An important and vital aspect of any organization is a strong board that it ready to provide input and action in leading us forward.  Thank you to Barbara Lee, Martha Mincer, Jane Alexander and Linda Kelly for joining the crew.  Your input is invaluable to the strengthening of LCAC.

In gratitude to all,  






A few idiosyncratic memories of Gillian Maggid Billester.

 By Xian Yeagan

I can’t speak of Gillian’s youth, or health, or her employment history. Systemic chance threw us together under certain conditions, and when the conditions changed, our ways parted, so I only really knew her for a few years, and only in the setting of the Arts Council. Of course she made a great impression on me, and on the Arts Council.


She was the Executive Director of the Lake County Arts Council when I arrived in town, must have been in 2000 or 2001. I was looking for something to do to get me out of the house and seeing things and meeting people. I was just what she was looking for, I think. It wasn’t long before I was working inside the shabby ruin that was the Soper-Reese, building a stage for a student - produced play, and on the Board of Directors.


She seemed like a normal person to me, newly arrived from San Francisco as I was. That is to say she was perceptive, empathetic, intelligent, wily, capable, creative, bohemian... It was easy for me to talk to her; I never said anything I didn’t think she understood immediately. She could do politics in the art-community environment as few others could. But she had come to this obscure corner of the world because she had no desire for the noise and clamor that her talents could have bought her in the city. In fact it was the noise and the clamor, the politics and the competition in the other-than-arts-community, which attached itself to her, unbidden and undesired, and caused her to retire from the Executive Director post when she did. That corresponded with the drying-up of state money for the arts.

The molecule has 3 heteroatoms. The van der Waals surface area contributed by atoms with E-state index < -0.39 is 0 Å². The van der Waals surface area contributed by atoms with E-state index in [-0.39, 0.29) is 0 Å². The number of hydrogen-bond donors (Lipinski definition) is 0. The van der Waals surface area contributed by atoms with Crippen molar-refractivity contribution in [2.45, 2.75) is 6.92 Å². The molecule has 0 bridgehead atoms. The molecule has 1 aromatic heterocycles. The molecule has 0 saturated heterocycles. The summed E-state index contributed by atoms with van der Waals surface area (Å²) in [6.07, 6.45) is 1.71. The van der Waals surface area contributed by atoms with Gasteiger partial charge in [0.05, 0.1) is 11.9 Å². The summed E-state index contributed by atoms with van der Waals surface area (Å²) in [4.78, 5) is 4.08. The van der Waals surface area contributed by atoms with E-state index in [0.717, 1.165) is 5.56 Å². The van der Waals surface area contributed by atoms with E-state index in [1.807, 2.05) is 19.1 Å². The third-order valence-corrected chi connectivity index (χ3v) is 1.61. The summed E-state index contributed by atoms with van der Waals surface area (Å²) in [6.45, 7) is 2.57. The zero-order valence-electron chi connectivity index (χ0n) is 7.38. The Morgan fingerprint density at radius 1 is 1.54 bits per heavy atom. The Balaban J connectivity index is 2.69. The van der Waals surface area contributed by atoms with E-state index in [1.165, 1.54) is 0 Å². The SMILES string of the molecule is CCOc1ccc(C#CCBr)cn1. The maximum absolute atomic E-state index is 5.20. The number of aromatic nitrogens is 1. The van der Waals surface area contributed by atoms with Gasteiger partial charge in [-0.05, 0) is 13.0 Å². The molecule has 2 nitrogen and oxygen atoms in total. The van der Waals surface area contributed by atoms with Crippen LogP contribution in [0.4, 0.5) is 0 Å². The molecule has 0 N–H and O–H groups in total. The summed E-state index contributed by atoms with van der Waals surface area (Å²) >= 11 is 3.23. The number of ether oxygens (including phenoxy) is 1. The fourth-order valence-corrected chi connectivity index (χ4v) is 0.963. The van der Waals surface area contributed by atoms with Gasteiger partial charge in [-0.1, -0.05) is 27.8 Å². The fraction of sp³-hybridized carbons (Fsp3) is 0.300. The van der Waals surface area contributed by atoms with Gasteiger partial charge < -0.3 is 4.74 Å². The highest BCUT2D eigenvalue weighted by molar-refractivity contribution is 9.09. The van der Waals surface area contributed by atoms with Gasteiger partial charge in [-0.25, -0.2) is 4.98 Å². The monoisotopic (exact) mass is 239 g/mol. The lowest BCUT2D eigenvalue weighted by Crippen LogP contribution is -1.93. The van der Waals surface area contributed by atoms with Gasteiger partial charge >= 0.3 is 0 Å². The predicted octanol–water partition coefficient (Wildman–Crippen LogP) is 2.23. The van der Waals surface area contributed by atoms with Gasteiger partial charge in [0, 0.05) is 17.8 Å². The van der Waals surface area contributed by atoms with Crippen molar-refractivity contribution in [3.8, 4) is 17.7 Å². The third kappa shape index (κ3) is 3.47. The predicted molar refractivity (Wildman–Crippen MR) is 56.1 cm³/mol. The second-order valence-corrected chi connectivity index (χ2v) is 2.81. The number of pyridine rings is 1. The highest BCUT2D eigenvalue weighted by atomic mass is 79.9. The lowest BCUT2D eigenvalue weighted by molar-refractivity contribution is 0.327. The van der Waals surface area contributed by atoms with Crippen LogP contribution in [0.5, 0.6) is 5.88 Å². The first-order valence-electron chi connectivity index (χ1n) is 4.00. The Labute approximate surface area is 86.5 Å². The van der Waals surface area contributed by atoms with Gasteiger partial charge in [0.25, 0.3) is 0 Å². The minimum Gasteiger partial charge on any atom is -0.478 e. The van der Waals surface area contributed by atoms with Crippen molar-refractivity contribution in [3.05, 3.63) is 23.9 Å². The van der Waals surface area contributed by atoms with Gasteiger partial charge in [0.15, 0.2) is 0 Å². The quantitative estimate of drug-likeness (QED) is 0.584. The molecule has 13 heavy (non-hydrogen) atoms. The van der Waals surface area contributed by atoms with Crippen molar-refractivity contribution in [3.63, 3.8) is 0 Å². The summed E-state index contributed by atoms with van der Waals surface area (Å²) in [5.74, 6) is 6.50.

She had done a great deal with very little money up until then. The Winter Music Fest was her idea. She helped the infant Spring Dance Festival grow up to the beautiful lady it has become. Gillian collaborated with Mr. Soper; he put up the money and she put up with all the people with agendas that grew up around that, and they bought the theater from Mr. Reese. None of that was easy, either, and it never got any easier. This isn’t the place to tell the tale of that time, though it was a full and bitter-sweet era. Maybe someday I’ll write a play around that plot. Anyway, the Arts Council lost a woman who had done a great deal to foster the arts to the surprising life they show today in this backwater. She went on to be a dynamic part of Dale Billester’s  lock smithy and rock and role bass business. After that, we didn’t see much of her. I don’t think she could look the Main Street Gallery and the Arts Council in the eye after all that. Too painful, the past; onward!


I’m pretty sure that now she is talking Michelangelo and Vivaldi into doing some volunteer work, getting young spirits to the easel or music stand. Onward!